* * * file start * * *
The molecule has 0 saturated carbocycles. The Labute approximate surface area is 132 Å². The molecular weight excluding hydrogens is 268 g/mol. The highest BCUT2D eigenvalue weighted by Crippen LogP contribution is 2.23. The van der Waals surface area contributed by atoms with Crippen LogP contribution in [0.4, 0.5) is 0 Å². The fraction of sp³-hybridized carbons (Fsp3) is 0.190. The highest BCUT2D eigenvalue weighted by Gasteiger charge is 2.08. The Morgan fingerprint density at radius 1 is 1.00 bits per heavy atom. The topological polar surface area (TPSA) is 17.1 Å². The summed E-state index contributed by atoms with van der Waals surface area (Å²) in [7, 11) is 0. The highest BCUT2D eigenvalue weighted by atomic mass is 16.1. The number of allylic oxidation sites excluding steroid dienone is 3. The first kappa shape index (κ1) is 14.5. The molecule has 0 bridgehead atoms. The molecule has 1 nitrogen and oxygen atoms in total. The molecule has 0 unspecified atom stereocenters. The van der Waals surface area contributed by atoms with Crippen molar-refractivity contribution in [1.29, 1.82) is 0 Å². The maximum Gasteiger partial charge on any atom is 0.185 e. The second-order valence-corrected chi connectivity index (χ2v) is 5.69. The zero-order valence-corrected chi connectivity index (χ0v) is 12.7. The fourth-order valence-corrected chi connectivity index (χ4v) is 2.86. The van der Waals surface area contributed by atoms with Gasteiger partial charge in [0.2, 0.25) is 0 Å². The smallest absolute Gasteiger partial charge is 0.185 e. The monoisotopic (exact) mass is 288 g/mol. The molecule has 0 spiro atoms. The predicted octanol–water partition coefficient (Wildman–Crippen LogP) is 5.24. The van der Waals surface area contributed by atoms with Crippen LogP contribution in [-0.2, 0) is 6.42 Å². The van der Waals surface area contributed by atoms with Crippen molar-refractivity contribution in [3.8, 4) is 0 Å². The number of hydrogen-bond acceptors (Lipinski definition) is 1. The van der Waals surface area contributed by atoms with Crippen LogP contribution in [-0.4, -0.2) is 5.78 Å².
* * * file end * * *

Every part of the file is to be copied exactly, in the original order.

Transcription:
The molecule has 0 saturated carbocycles. The Labute approximate surface area is 132 Å². The molecular weight excluding hydrogens is 268 g/mol. The highest BCUT2D eigenvalue weighted by Crippen LogP contribution is 2.23. The van der Waals surface area contributed by atoms with Crippen LogP contribution in [0.4, 0.5) is 0 Å². The fraction of sp³-hybridized carbons (Fsp3) is 0.190. The highest BCUT2D eigenvalue weighted by Gasteiger charge is 2.08. The Morgan fingerprint density at radius 1 is 1.00 bits per heavy atom. The topological polar surface area (TPSA) is 17.1 Å². The summed E-state index contributed by atoms with van der Waals surface area (Å²) in [7, 11) is 0. The highest BCUT2D eigenvalue weighted by atomic mass is 16.1. The number of allylic oxidation sites excluding steroid dienone is 3. The first kappa shape index (κ1) is 14.5. The molecule has 0 bridgehead atoms. The molecule has 1 nitrogen and oxygen atoms in total. The molecule has 0 unspecified atom stereocenters. The van der Waals surface area contributed by atoms with Crippen molar-refractivity contribution in [1.29, 1.82) is 0 Å². The maximum Gasteiger partial charge on any atom is 0.185 e. The second-order valence-corrected chi connectivity index (χ2v) is 5.69. The zero-order valence-corrected chi connectivity index (χ0v) is 12.7. The fourth-order valence-corrected chi connectivity index (χ4v) is 2.86. The van der Waals surface area contributed by atoms with Gasteiger partial charge in [0.2, 0.25) is 0 Å². The smallest absolute Gasteiger partial charge is 0.185 e. The monoisotopic (exact) mass is 288 g/mol. The molecule has 0 spiro atoms. The predicted octanol–water partition coefficient (Wildman–Crippen LogP) is 5.24. The van der Waals surface area contributed by atoms with Crippen LogP contribution in [-0.2, 0) is 6.42 Å². The van der Waals surface area contributed by atoms with Crippen molar-refractivity contribution in [3.8, 4) is 0 Å². The number of hydrogen-bond acceptors (Lipinski definition) is 1. The van der Waals surface area contributed by atoms with Crippen LogP contribution in [-0.4, -0.2) is 5.78 Å².